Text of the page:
While we all want to jet away as far from home as possible sometimes, lengthy flights have a huge impact on our planet’s carbon emissions. Instead of the long-hauls, decide to take shorter flights this year to places slightly closer to home. Be mindful of the repercussions your travel have on the planet.

If you are going further away, look into getting around by a green method of transport – either by bike or by foot, for example – instead of driving anywhere. And at the very least, get around via public transport so your being in a different place doesn’t add to transport emissions at all.


4. Leave no trace

This is the golden rule of outdoor adventuring and should be in the forefront of your mind as you’re out in the wild world. We’ve all heard the phrase ‘take only pictures, leave only footprints’, and that phrase should certainly apply to your travel this year.

When you’re out on a big hike, make sure you don’t leave any little around or disrupt the natural world around you. Try to be as wasteless as possible with what you buy, making sure you recycle (as you would do at home) whenever possible.


5. Respect other cultures

In the same way we should respect wildlife as we travel, we must also respect other people and their way of life. Whenever you travel you’re a guest in someone else’s country, and you need to make sure you’re aware of their customs and follow them.

If you need to dress modestly, always carry a shawl or something with you to cover up. Some holy places may require you to take your shoes off or cover your head. These are the little things you can do as a traveller to show your respect.


What are your best responsible travel tips?


4 Essential Tips if You’re Thinking of Living Abroad

living abroad, living abroad tips

One of the greatest travel adventures you can have in life is living abroad. This could just be for one summer or maybe even a couple of years, but experiencing life in another country on a long-term basis is a special experience. These tips for living abroad will give you some sage advice on how to make the most of it and make living abroad a success.


1. Take time to pick your location

Living abroad is not a decision you should rush into quickly. This especially applies if you’re selling everything back home and moving your entire life elsewhere. If you end up not enjoying the new city or place you’re living in, it can become very disheartening. We don’t recommend that you just book flights to New York City then just hope for the best!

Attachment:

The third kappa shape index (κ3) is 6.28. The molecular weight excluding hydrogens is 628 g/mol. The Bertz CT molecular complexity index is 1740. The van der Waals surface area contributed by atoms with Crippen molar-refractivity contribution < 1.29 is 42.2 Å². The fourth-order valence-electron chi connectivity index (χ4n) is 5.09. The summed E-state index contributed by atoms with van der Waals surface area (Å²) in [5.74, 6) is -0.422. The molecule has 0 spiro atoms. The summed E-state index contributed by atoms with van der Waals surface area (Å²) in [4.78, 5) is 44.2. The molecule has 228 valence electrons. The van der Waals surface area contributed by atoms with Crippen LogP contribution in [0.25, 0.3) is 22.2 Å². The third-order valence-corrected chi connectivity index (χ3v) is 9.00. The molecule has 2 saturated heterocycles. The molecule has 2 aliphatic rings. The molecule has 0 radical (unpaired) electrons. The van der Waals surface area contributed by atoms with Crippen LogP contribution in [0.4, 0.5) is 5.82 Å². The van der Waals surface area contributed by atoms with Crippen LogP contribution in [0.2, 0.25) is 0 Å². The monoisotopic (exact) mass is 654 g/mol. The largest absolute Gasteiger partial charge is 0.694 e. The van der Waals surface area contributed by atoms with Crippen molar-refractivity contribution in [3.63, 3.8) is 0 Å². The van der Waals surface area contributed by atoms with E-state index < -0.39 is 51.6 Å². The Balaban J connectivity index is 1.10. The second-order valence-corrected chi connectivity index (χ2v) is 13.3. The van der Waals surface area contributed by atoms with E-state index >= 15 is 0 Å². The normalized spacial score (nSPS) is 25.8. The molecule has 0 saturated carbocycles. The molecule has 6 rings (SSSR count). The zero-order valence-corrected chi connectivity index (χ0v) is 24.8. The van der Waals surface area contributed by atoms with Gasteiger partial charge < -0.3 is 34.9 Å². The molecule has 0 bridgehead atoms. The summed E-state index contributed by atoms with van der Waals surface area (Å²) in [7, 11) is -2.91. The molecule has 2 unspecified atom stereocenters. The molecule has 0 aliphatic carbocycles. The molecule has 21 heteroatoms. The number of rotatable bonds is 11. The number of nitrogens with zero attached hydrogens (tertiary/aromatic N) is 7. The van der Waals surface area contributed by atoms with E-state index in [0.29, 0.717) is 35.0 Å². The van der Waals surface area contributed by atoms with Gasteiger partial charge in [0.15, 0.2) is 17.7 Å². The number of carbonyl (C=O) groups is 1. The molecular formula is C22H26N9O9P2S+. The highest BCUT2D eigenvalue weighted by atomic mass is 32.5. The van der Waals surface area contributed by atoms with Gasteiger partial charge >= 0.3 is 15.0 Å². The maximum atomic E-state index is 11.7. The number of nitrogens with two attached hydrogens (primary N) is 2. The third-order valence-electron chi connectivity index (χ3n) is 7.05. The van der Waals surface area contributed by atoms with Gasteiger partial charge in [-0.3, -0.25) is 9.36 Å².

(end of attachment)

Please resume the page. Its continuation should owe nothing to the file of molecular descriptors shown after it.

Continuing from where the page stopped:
Take some time to choose where you want your new home to be, researching and paying a short visit to that new place if possible. Look into how much living costs are, what job opportunities are in the area, and which neighbourhoods you might like to fine an apartment in. Try to look at that place from every angle so you can make an informed decision before you jump in with both feet.


2. Join Facebook groups to connect with other people

Once you know where you’re living, have a look around on Facebook for any local groups to join. This will help you to connect with people before you’ve moved there, and if you have any questions there might be some good samaritans in the group who will be kind enough to answer them.

Search for groups that are centred around your interests so you can meet people who share your passions. That could be anything from a fitness group or reading club. Having people to chat to before you’ve moved there will help you out greatly when you’re settling in, and give you a few contacts before you’ve even arrived.


3. Arrive in summer

The warmer, summer months anywhere tend to make a place more lively and full of energy. If you arrive in your new home in deepest, darkest winter, you might find it very quiet and there perhaps might not be as many people around.

In summer, you’ll find that people want to be out and about, and there will more likely be lots of festivals and events on too. If you arrive right in the middle of this, you’ll be swept away with the excitement of it all and that will help you to meet new people and feel happier in your new home.


4. Push yourself